An NHTSA mfgr production database reveals platform siblings, so we’ll know once the CT200h starts shipping whether it’s a luxury Matrix. The link is below.

      I just looked up the Lexus HS250h and was surprised to see it is based on the COROLLA platform! I knew the two looked similar, but thought Wikipedia’s claim it’s based on the Avensis was true. To see for yourself that the HS250h is a blinged-out Corolla, go to the URL above, then:

      Under search criteria, enter the following:
      * Manufacturer: Toyota Motor Corp
      * Report type: Light vehicle production
      * Reporting Period: Year 2009, Qtr 3

      Click the resulting link to see the filings. Click “next” until you see filings for the HS250h. Here’s what you’ll see:

      Make: Lexus
      Model year: 2010
      Model: HS
      Total production: 4564
      Type code: PC
      Platform: COROLLA

      My guess is once the CT200h ships, we’ll see it listed on this database as being based on the Matrix.

  • avatar

    In the ’90s Lexus led the luxury industry in both quality and technology. The cars were just as dull then as they are now, but they were a welcome refuge from broken down XJ6s and 740s.

    Now? The quality is slipping badly, and I’m not talking about the floor mats. Lexus has followed Toyota down the path of cheap plastic trim and switchgear. The legendary reliability is gone. The GS AWD gets the full black “piece of junk” dot from CR for reliability, and many of their other models are merely average.

    They also lost their tech leadership years ago. In 1998 you could get a Lexus with DVD based NAV and a touch screen. The BMW and Mercedes systems at the time used tiny screens and came with a stack of CDs that you had to switch out as you drove. Audis had no screen at all, just arrows the appeared on the display between the gauges.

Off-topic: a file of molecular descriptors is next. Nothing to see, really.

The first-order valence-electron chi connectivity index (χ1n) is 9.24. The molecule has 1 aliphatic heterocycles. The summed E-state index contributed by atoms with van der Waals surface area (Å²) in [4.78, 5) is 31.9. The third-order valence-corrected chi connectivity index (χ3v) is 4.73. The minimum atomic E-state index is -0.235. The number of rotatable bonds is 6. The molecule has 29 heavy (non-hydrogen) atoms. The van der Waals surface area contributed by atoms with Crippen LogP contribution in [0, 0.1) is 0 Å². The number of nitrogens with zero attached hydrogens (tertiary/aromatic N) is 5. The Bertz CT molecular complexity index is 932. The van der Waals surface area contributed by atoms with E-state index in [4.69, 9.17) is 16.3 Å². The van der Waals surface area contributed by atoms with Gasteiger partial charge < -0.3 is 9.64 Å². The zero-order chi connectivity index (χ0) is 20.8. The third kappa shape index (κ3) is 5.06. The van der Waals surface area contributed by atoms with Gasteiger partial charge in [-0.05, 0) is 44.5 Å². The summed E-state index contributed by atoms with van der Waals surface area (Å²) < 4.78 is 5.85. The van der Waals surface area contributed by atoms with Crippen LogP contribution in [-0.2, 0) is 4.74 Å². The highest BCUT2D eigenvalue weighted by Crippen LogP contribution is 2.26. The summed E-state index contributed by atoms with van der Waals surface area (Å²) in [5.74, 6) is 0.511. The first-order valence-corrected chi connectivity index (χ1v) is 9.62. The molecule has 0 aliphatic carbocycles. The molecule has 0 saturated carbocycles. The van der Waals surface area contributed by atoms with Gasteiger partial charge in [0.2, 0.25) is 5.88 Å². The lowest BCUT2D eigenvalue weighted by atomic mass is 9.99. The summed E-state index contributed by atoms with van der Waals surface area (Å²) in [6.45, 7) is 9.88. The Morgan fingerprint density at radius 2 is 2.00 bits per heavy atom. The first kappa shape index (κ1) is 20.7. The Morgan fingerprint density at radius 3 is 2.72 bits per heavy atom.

So who was first with HDD NAV with space for music storage, Bluetooth streaming, iPod support and all the rest? Lexus? Nope! The Germans got there first. Several Lexus models still come with CASSETTE DECKS!

  • avatar

    I actually think bringing this car over is a great idea. And as an urban 32 year-old, I am probably directly in their target market. While I wouldn’t get it myself, I have friends (and possibly a wife) who would love it. I do love the idea that a small car doesn’t have to feel like a cheezy econobox, and I’m glad that all manufacturers are starting to support nice small cars.

    After all, no one buying an LS is going to feel like it’s less of a car because of the the 200, just like no one buying a 7-series minds the fact that BMW makes the 1-series, or MB the A-class. They are buying the top of the heap.

    What people do care about is that the brand has no respect, or that it is seen as dowdy. Appealing to youngsters and non-enthusiats may not appeal to those on car sites, but it does sell cars and elevate the brand. If gas goes up, Lexus is going to be looking brilliant.

    GM’s mistake was selling downmarket, as in crap. Crappy cars, not small cars, are what will do in the luxury car manufacturer.

  • avatar

    Based on the picture, I’d take a look at it if I was looking for a fuel efficient wagon. It might steal some sales from the A3 TDI or the Jetta TDI wagon.

  • avatar

    I guess they didn’t learn anything from the IS300 SportCross…

  • avatar

    If they have this and the HS and the IS all within the same price range, it feels like it would be too crowded. I think they should hold off and see if HS sales are good. They can afford to experiment a little because they have the cash cow RX to hold things together. That being said, introducing new models rarely boosts sales for long. They need to update the ES and GS and trickle down some of the tech from the LS.